It takes a village to raise a child, and nowhere is that more evident than in the Boston Public Schools.
During his January 17 “State of the City” address, Boston Mayor Marty Walsh unveiled the BuildBPS initiative, a $1 billion plan to revitalize the city’s public school buildings. The plan reflects the city’s commitment to ensure that all students attending Boston Public Schools have the resources they need to learn most effectively.
Just as important as creating that solid infrastructure, though, is making sure those buildings are filled with teachers and mentors who are committed to supporting students.
Providing students with the guidance they need to successfully graduate from high school and college is a daunting task for school systems throughout the country. Boston Public Schools has risen to this challenge by forging relationships with organizations like The Steppingstone Foundation, which supports Boston students as they work toward the ultimate goal of graduating from college.
Steppingstone is an out-of-school academic and social-emotional support program that works with 1,600 students each year from middle school through college. Every student in the program is a Boston resident, and two-thirds attend Boston Public Schools. In recent years, the program – which boasts an impressive 99% high school graduation rate and 80% four-year college graduation rate – has expanded its offerings to East Boston.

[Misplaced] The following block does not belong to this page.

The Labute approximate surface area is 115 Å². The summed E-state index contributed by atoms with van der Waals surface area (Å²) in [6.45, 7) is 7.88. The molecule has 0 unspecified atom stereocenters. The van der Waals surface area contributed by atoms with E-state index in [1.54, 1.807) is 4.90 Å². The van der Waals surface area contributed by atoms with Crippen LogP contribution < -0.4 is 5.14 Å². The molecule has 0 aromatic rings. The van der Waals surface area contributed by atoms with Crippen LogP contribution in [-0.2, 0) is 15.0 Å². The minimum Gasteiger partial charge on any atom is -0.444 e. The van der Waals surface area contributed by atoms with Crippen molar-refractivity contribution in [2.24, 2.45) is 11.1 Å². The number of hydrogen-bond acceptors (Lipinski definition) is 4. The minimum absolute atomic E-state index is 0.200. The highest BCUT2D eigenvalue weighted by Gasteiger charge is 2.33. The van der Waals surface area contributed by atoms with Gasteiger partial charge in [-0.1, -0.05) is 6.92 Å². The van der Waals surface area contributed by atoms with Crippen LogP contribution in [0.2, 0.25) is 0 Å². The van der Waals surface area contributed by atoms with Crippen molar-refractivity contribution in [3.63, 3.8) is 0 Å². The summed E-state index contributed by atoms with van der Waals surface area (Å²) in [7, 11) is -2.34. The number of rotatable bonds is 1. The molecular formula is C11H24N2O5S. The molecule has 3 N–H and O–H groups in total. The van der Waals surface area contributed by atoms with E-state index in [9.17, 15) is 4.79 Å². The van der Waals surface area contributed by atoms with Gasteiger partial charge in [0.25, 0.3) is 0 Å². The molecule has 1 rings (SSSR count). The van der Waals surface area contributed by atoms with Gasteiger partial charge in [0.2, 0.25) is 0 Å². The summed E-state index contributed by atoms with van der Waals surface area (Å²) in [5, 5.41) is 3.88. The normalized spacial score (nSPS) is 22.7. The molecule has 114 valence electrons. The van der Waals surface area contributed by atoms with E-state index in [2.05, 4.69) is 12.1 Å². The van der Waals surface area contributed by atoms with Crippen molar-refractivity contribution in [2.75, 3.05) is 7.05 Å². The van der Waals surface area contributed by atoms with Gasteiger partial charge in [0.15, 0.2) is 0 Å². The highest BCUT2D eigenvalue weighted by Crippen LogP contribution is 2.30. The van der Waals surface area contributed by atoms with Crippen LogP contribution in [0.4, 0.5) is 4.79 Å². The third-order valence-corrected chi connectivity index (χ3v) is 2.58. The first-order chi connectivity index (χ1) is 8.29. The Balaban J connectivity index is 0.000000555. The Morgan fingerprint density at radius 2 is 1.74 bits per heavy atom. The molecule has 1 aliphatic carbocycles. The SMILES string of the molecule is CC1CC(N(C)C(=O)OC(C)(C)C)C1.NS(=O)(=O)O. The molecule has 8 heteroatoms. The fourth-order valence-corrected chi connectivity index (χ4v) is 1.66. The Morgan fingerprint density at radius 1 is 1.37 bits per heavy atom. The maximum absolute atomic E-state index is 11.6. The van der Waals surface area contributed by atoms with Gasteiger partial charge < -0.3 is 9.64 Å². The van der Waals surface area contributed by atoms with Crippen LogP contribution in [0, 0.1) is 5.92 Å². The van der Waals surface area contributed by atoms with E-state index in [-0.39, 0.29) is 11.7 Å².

Steppingstone works closely with BPS students, teachers, and administrators to understand the unique struggles many students in the system face, and goes beyond providing simple academic support. Jordan Weymer, principal of East Boston’s Donald McKay K-8 School, notes,
“We try to create an environment so students feel pride in themselves, but we only have limited time during the day. Steppingstone works on some of those skills that would not be addressed during the course of the regular school day, and the results of that are huge.”
BPS Instructional Superintendent Mary Driscoll serves on Steppingstone’s Board of Directors and provides important guidance and insight into the ways organizations like Steppingstone can enhance the programming already available in Boston Public Schools.
There is still much work to do, and there always will be room for improvement. However, we are excited to be part of a coalition of organizations that partner with the Boston Public Schools to give our city’s students the opportunities they deserve.